County Gemini Springs to DeLeon Springs multi–use paved trail (Spring–to–Spring Trail) between French Avenue and Lake Beresford Park, including a connection to Blue Spring State Park, has been completed. It’s clear that the Blue Spring State Park Conceptual Land Use Plan considers new visitor recreational opportunities in the Stark Tract a high priority. However, to this point an impetus to begin has been lacking or unsustainable. Today, the direct connection between the adjacent Spring–to–Spring Trail and Blue Spring Park has revealed the opportunity for the Stark Tract, particularly the barrow pits, to develop a single track, technically challenging off–road bicycle trail. The remainder of the Stark Tract offers the opportunity for an extensive, less challenging off–road bicycle trail that will allow park visitors to experience the diverse natural communities and abundant wildlife in this corridor that links the Lower Wekiva River Preserve State Park, Seminole State Forest and Black Bear Wilderness Area to the south and the Lake Woodruff National Wildlife Refuge and Ocala National Forest in the north. The 18 acre barrow pit site: 1) has quite a few steep changes in elevation; 2) has a high concen– tration of gopher tortoise burrows; and 3) has a number of localized dump sites. Previous mining activity in the barrow pits has resulted in some elevation changes as high as ten to twelve meters that overlook the main pit. A Pit Loop that takes advantage of the elevation changes in the barrow pits, coupled with numerous and sharp switchbacks, offers an opportunity to provide a technically challenging off–road bicycle trail for expert riders. Gopher tortoise burrow density is approximately one per acre in and around the pits. The Pit Loop Trail will be located no closer than three meters from identified burrows to mitigate disturbance to these sites. The quantity of solid waste (lumber, tires, corrugated/galvanized metal panels and a 500 gallon steel tank) found in the pits is isolated to small pockets and easily avoided or removed. The area available for the Pit Loop Trail can be more than doubled by including some clear and flat terrain directly north of the barrow pits. This area is delineated by an old fence line about 500 meters to the north and will provide a beginner/intermediate trail that is a consider– ably easier ride compared to that in the pits. The fence line originates at the Spring–to–Spring trail and extends 250 meters west before turning southwest and extends another 300 meters before encountering a wide firebreak. The 2.7 mile Pit Loop Trail will follow the fence line for about 500 meters and 4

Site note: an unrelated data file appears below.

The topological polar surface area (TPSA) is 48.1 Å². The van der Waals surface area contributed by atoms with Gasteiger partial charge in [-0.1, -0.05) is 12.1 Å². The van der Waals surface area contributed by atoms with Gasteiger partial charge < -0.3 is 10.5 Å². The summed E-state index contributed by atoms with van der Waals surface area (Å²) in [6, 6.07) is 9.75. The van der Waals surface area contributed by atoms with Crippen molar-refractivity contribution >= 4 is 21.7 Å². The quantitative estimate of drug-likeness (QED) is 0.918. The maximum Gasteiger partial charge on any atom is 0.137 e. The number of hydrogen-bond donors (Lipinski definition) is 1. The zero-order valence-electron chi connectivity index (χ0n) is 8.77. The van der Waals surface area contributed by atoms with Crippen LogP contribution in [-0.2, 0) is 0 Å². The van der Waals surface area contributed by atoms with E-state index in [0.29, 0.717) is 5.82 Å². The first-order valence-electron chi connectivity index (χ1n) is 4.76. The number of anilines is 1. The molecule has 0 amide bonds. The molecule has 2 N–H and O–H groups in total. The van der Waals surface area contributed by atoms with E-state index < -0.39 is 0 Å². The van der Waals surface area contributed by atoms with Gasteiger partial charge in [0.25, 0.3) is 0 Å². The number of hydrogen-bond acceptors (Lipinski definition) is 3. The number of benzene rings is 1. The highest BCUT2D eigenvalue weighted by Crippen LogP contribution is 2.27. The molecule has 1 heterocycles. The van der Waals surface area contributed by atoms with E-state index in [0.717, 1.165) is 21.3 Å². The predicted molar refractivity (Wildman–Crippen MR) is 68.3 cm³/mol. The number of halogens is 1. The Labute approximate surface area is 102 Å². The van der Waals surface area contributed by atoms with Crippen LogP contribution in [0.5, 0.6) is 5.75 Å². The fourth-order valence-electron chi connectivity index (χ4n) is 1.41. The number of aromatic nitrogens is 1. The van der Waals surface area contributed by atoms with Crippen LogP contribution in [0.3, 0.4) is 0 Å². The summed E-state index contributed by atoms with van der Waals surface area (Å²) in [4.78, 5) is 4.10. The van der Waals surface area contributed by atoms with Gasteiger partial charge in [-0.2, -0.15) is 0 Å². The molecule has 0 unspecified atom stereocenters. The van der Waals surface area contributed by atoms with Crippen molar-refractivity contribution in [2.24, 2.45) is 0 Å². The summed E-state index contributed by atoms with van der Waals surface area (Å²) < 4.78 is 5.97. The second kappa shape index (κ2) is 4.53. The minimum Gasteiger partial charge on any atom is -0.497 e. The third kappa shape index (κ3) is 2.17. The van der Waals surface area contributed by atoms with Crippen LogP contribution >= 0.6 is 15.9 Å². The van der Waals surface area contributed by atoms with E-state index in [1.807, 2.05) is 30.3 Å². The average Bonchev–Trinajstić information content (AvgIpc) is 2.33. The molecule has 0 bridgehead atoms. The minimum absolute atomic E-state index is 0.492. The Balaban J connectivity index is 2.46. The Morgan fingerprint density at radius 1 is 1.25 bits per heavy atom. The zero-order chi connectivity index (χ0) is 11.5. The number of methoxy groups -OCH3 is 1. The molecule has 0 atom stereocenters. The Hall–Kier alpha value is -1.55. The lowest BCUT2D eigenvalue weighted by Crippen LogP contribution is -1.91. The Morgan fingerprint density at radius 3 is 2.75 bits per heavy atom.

will have two connections along this length to the 8.3 mile Grove Loop off–road bicycle trail for beginner and intermediate level riders. Access to the Stark Tract Off–Road Bicycle Trails can be easily controlled by utilizing the existing gated entrance to the barrow pits along the north side of French Avenue and nearly opposite the main entrance to Blue Spring State Park. An unattended pay station at this gate will eliminate the need for trail users to circle through the Ranger Station or for staff to collect fees. A wide firebreak just west of the barrow pits can accommodate vehicle parking as well as providing a kiosk site. Access to the nearby Ranger Residence can be restricted by installing a gate across the road leading west from the firebreak. The two ends of the Pit Loop Trail terminate near the Stark Tract Off–Road Bicycle Trails entrance. The west end of the Pit Loop Trail goes north along the west rim of the barrow pits and is a relatively easy beginner/intermediate level ride. Approximately 600 meters north, the west end of the Grove Loop Trail splits off to the northwest. The Pit Loop Trail continues northeast another 280 meters along the old fence line before turning east and continues along the fence line for 150 meters before turning south and connect– ing with the east end of the Grove Loop Trail which splits off to the north. The east end of the Pit Loop near the Stark Tract Off–Road Bicycle Trails entrance immediately enters the technically challenging expert level trail and works its way through 2000 meters of difficult climbs, descents and switchbacks before exiting at the northwest corner of the barrow pits. From this point, the Pit Loop becomes a beginner/intermed– iate level trail in mostly open, flat terrain for 1100 meters until reaching the old fence line and the east end of the Grove Loop Trail. The backbone of the beginner/intermediate level Grove Loop is a primitive road (double track trail) that extends northeast from the corner of French Avenue where it turns southwest. French Avenue continues southwest a short distance, terminating at French landing on the St. Johns River. The northeast oriented double track trail traverses 2000 meters of open and thick vegetation along rolling terrain until it reaches the south end of the fallow orange grove. The Grove Loop continues north another 2500 meters as a single track trail, crisscrossing the grove and providing vistas of Lake Beresford, before turning south. After turning south, the Grove Loop follows a 4000 meter meandering single track trail through thick vegetation on rolling terrain and reconnects with the Pit Loop along the old fence line.